Kelsay Books/Aldrich Press
Reviewed by: Ann Wehrman
In her 2016 collection, Two Worlds, playwright and poet Donna Spector reads her world nakedly, sans attachments, only to return scrutiny to herself, asking, “This is a place of non-desire, I know, / but how can it be when I want / now to be nowhere else?” The thought comes to mind, however, that desire is simply one aspect of love. Perhaps despite the extremes to which desire can take one, desire itself is not bad, after all.
Spector writes in easily accessible language that is nevertheless rich with sensory detail and deep emotional expression. Her confessional poems explore family bonds, parents’ deaths, and the poet’s marriages, as well as general issues including war, spirituality, and love. One might understand to some extent the poet’s inner journey through reading the observations Spector brings down from the mountain, so to speak. The reader’s soul feels nourished; yet, the poet then slips away, underscoring the truth of impermanence, as she depicts in “House Burning”:
But from that time on I understood there is no
protection, owning or renting, building walls
six feet thick, we’re just naked bodies
with armfuls of flammable dreams.
Spector begins with “Birthing,” writing of childbirth, physical agony transcended by and resolved in love, even worship, of the newborn son:
Doctors turned the mirror
Away, froze my pain,
Hung a white sheet
between me and your outrage,
sliced a neat exit
and, bowing low,
helped you out.
Majesty, they murmured.
And I, drifting in Lethean
currents, called to you.
He has come, they said,
holding you above the waters.
On a side note, if the child had been female—what then? Surely Spector, in her fiery strength and generous awareness, would not consciously short her own gender. The reader cannot help but imagine how (differently) powerful and beautiful Spector’s loving tribute to a child of the female gender (or of yet other genders, as exist around the world) might be!
On the heels of “Birthing” comes a portrait of a child (the same son?) gone wild and breaking the mother’s heart, in “On the Way to the Airport”:
You’re speeding me down the Ventura freeway
in your battered Scout, patched since your angry
crash into the drunken pole that swerved into your road.
…if we make it, I’ll be in the air, where people say God lives,
the line between you and me stretched thinner,
thinner but tight enough still to bind us,
choke us both with love.
So it goes, loving people despite their imperfections, and hurting as a result—and seeking transcendence, as well as understanding, to own the pain and the love.
Two Worlds also addresses the poet’s parents. In “When I Lost You,” Spector writes of her mother:
I inch open the big white door, not the one
you used to slam in Chicago, the one
to my room, when I knew someday the house
would burn down around me. No, this is
your room in Los Angeles, closed
like an eyelid against the pain.
In your dressing room rows and rows of shoes,
hats with rhinestones and flowers, rings,
brooches, bracelets, twenty bottles
of My Sin glimmer in dusk.
Mother, I whisper, but you are somewhere
Else. I want to touch your long, delicate
fingers, but I am paralyzed in the hallway,
leaning in to see and be seen in shadows.
The reader’s heart aches in sympathy. The speaker’s expression of longing for the all-too-human mother who fails her is similar to the human need, in love and anguish, for the motherly aspect of God. In the extremity of human suffering, it’s a universal desire to touch her and be held, to let go into that close reassurance. However, unity with the maternal heart of the Divine often seems beyond our reach, despite our yearning.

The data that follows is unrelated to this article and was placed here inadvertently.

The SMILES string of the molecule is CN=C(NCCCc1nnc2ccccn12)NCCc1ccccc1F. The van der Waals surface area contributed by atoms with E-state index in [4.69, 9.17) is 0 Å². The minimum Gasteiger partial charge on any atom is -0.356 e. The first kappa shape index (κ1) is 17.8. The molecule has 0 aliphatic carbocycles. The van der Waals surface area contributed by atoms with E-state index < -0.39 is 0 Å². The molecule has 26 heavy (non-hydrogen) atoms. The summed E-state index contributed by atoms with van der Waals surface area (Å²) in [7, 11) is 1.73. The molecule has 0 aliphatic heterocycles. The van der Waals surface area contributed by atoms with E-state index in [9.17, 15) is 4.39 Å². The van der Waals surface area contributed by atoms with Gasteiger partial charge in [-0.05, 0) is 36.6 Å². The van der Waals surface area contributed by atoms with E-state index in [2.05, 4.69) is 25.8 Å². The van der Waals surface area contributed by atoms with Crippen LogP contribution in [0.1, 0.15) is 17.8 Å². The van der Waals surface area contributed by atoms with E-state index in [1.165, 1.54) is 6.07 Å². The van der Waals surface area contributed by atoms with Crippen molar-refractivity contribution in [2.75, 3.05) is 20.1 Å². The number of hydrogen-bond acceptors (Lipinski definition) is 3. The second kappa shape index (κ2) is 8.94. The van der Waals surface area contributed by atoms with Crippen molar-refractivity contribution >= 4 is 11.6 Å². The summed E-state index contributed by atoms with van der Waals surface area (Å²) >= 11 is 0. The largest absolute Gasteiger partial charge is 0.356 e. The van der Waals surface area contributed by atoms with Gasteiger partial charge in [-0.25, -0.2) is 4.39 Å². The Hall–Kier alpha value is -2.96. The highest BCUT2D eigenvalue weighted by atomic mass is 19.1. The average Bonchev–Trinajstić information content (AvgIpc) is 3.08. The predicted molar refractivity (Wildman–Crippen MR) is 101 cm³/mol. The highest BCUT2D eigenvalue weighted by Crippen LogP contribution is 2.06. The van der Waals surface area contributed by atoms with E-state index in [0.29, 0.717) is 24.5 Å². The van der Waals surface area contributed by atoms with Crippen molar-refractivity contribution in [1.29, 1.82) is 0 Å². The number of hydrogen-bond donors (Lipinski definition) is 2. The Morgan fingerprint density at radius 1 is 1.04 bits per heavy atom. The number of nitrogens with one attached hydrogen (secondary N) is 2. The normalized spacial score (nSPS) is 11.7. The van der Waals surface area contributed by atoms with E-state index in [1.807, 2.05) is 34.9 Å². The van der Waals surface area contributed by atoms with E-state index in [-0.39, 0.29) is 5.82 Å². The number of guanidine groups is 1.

Spector writes powerfully of her father, as well. In “My Father, Tour Guide for the Living,” the lines are heart-wrenching with empathy for the father whom she loves. The father speaks in the poem:
I wait in the hall where my daughter
prayed for my heart to keep time again,
but I am just a painted face in a thin, gold
frame. See those drooping Mongolian eyes?
Neither painting nor wife will tell you
I am a Jew from Kiev who worshipped
my wife like an icon, beautiful and unblessed.
Such gorgeous imagery leaves the reader in tears, surprised by the romance, humanity, passion, and squalor. Nonetheless, the poet knows the man behind the curtain, knows the pain of understanding beyond doubt that one’s idolized father is only human. In “All That Remains,” she writes,
and he knows that I know. He’s double-billing
his newspapers. Illegal of course, his eyes
suddenly shifty, defeated by my blanched
face. My hair turns silver, I become his mother,
watching him through unframed glass. If I don’t
do it, they’ll fire me, he begs, but now I am
his daughter who once stayed awake all night,
praying that someday everyone will read the words
of this man whose hands, I see, are blistered
from climbing so high he can only fall.
There is more to Two Worlds than the poet’s love of her family. Spector’s poems touch on her mate, her students, travels, war, nature, and all throughout, weave a tapestry showing deep sensitivity to the human condition, the pain of human failing, and the unending, aching desire for infinite goodness, by whatever name it ultimately goes.
Reading Two Worlds, luxuriating in Spector’s depth and sensitivity, the reader feels at home. The experience is like sharing leisurely morning coffee with the poet in her breakfast nook—many cups of freshly brewed coffee with homemade muffins, good butter, and honey. Reading Spector’s work feels like talking at length, maybe sharing a good cry, with a best friend, albeit one with razor-sharp perception and impeccable ethics. How important is this closeness, this intimate sharing, this insight and bond? Those who have experienced it know its value. For others, it can’t come too soon.